Red Hat Society has created a bunny-head hat that looks like a bunny but can be worn as a hat.
The hat, called the Rabbit Hat, is a prototype and a partnership between Red Hat Australia and the Bunny Hat Foundation, which provides education and training in the field of rabbit hat technology.
“The idea behind the Rabbit hat is to use technology to make it more useful to people who have difficulty understanding or understanding human language,” said the Bunny Head Foundation’s Chief Executive Officer, Dr Stephen Bair.
The hat uses a series of LED lights to communicate with the wearer, including a special ‘buzz’ pattern that is designed to encourage the wearer to respond to commands. “
In this way, the rabbit hat can be a useful tool for them.”
The hat uses a series of LED lights to communicate with the wearer, including a special ‘buzz’ pattern that is designed to encourage the wearer to respond to commands.
The Bunny Hat’s unique design is based on a design developed by Dr Stephen Atherton, who is currently a postdoctoral researcher at the University of Melbourne.
The bunny head is placed over the user’s head, and the user can read messages on their head and turn the lights on and off to control the hat.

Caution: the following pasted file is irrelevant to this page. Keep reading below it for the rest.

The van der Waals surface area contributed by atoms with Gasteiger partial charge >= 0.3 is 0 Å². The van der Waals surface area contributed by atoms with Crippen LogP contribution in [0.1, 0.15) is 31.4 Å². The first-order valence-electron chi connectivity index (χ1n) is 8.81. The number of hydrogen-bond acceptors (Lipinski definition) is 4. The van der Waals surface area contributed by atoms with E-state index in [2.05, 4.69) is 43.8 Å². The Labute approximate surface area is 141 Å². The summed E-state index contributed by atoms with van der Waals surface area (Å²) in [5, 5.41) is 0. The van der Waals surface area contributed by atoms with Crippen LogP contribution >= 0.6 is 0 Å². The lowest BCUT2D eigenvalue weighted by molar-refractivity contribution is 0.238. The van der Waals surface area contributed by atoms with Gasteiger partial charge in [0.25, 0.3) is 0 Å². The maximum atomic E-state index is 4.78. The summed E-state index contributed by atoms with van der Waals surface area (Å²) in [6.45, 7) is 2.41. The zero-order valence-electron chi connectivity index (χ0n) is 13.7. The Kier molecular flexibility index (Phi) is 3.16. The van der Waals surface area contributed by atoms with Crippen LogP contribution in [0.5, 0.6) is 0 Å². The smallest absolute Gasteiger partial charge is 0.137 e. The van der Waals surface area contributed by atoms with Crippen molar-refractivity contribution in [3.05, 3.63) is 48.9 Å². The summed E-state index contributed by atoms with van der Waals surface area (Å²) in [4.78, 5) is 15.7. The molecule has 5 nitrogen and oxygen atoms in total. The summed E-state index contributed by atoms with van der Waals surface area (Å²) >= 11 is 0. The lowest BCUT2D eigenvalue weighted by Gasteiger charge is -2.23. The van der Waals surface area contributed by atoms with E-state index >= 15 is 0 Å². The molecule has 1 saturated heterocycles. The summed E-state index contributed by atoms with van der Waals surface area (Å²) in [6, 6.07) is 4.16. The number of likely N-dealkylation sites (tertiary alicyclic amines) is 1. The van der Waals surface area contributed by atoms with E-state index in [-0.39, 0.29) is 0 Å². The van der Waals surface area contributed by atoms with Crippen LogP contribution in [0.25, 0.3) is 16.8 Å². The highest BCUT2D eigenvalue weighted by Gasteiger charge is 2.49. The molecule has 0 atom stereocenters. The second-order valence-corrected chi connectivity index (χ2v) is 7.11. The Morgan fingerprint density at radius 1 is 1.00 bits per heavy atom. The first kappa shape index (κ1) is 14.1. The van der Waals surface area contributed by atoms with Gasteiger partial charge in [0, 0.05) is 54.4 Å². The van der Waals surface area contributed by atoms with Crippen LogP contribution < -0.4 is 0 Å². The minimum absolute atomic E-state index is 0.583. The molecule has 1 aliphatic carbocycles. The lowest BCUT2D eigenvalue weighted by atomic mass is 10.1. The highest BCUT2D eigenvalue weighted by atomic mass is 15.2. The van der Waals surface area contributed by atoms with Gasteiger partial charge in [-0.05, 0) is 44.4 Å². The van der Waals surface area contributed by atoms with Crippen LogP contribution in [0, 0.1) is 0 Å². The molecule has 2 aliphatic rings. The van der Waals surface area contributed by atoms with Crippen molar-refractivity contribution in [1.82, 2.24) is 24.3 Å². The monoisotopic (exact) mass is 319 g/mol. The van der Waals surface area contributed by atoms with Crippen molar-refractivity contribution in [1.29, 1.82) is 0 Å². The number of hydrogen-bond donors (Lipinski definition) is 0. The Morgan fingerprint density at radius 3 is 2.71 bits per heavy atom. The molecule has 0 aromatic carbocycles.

“Our research on the Bunny hat shows that using a brainwave interface to talk to someone who has difficulties understanding human speech can be very useful, particularly when combined with an object that has a different feel to it,” Dr Atheron said.
The Rabbit Hat’s features include a built-in microphone that is used to record audio for the wearer and a microphone that connects to a webcam and allows them to control other lights on their body.
The design also has an infrared sensor that detects when the hat is being worn.
The rabbit hat was created by Dr A Theron and his team at the Australian National University.
The prototype hat was made in collaboration with Dr ATHERON’s research group at the ANU, and a group of students at the Queensland University of Technology.
The researchers have also created a prototype headband and a prototype hat for use with children with cognitive impairments, including children with autism spectrum disorders.
The team plans to further refine the design in the coming months.
“We are working with our team at ANU to develop the prototype head band and prototype hat, which will have a wide range of options and functions,” Dr Bair said.
For more information, contact the Bunny Hoot at rabbithat.org.au.
Topics: human-interest, human-rights, research, human, computers-and-technology, arts-and/or-entertainment, community-and_multimedia, australia